"We’re flat out going to lose money on this fight...but that’s the investment we’re makingLorenzo Fertitta, UFC CEO and Zuffa chairman
The official story heading into Saturday's UFC on Fox 1 event is that by placing a highly-coveted event on network television rather than pay-per-view, the Ultimate Fighting Championship is losing money in the short run. The stated goal is to make an investment in the sport and brand by forgoing the quick pay-per-view buck in favor of broader distribution on network television. But is it really true?
Mostly, yes. But there's a little 'no' in there, too.
Let's first make a couple of assumptions. If this card were to be on pay-per-view, it would likely have been the main event for UFC 139 (it was originally slated that way). That would make Cain Velasquez vs. Junior dos Santos the main event, Dan Henderson vs. Mauricio Rua the co-main and Urijah Faber vs. Brian Bowles the feature bout.
Second, Fertitta told USA TODAY and the Sports Business Daily he believes this upcoming Velasquez vs. dos Santos Fox card could pull 800,000 pay-per-view buys. I respectfully disagree.
My personal estimate of the best number the UFC on Fox card would pull is 375,000. Other reasonable estimates I've heard could go as high as 400,000, but I'm skeptical of that ceiling. Despite incredible talent and deserved accolades, neither dos Santos nor Velsaquez is yet to become a pay-per-view attraction. While Velasquez's bout with Lesnar (UFC 121) pulled one million buys, that event was more about Lesnar's star power and Velasquez's introduction. Outside of that one event, neither of this weekend's main event fighters have headlined a card that has pulled more than 350,000 buys.
However, were Velasquez and dos Santos to headline the UFC 139 fight card aforementioned, it is conceivable the event could pull as high as 450,000 buys. Let's go with that presumed card for our discussion.
It is true the amount of revenue the UFC would immediately generate from an event that pulled 450,000 buys would be somewhere in the neighborhood of $9 million. And for a UFC-Fox deal that's paying roughly $100 million annually for four Fox fights, two seasons of The Ultimate Fighter and significantly more programming, $9 million in pay-per-view generated revenue on one event is a princely sum to walk away from.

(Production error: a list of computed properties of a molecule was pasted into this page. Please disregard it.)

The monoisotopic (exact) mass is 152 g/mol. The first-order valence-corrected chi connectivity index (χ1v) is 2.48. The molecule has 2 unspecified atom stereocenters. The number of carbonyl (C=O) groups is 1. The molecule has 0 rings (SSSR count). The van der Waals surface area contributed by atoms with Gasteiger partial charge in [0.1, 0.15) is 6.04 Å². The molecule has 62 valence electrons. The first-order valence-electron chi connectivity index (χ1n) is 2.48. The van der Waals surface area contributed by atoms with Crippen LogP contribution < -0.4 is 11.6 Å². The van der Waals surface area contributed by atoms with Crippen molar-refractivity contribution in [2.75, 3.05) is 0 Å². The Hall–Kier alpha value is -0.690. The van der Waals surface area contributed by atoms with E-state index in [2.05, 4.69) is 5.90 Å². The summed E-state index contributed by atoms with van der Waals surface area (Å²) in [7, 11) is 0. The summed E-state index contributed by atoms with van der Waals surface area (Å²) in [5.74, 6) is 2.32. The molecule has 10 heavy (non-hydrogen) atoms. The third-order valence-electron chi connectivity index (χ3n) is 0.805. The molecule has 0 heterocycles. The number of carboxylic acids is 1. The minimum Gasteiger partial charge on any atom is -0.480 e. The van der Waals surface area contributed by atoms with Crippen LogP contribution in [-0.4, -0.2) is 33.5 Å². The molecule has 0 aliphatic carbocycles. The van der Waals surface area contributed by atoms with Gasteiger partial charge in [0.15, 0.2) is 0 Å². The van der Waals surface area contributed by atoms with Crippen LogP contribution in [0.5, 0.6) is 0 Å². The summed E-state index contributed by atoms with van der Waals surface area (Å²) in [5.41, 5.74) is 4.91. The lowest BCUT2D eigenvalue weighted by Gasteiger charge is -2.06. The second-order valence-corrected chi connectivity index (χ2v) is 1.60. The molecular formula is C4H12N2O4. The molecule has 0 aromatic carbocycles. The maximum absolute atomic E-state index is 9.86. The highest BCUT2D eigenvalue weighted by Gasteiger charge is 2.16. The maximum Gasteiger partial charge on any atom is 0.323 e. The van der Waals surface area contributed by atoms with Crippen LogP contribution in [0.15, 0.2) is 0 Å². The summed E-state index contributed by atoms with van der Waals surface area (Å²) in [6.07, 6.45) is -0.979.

But there's no such thing as a free lunch. What no one seems to be taking into account is the cost that comes with the push from Fox (and presumably shared production costs).
Consider all of the advertisements Fox has placed promoting this UFC event. Consider the testimonials during live baseball or football games from Joe Buck or Dick Stockton. Consider the full use of the Fox Sports apparati to raise awareness and generate interest in this event. Consider these advertisements or testimonials air during top-rated NFL games, some of the most marquee ad inventory available. If the UFC were forced to pay for that level of advertising, what do you suppose the costs would be? That level of ubiquitous and preeminent UFC advertising is very easily a multi-million dollar campaign, perhaps even in the eight figures.
Moreover, sources within the television industry tell MMA Nation the type of push Fox has given to UFC (e.g., in-game testimonials or content reminders) is only available to in-house brands. Unless brands have Fox deals, they're unable to take advantage of that space.
None of this is to suggest the central thesis of the UFC's claims are incorrect. Cash in hand is being lost. Moreover, the general idea that placing this event on television is designed to pay dividends down the road is incontestably true. But it's also true that making UFC on Fox a success come with a heavy dose of advertising costs the UFC does not have to shoulder (unlike, for example, much of the advertisements for next weekend's UFC 139). Fox Sports is able to leverage their vast amount of resources, huge audiences and access to key demographics to help push UFC over the top. It's what makes this deal UFC signed with Fox so incredibly valuable to their brand and to the sport of mixed martial arts.
It's a level of treatment that's extraordinarily expensive to pay for and only available to partners. It's something, quite literally, money can't buy.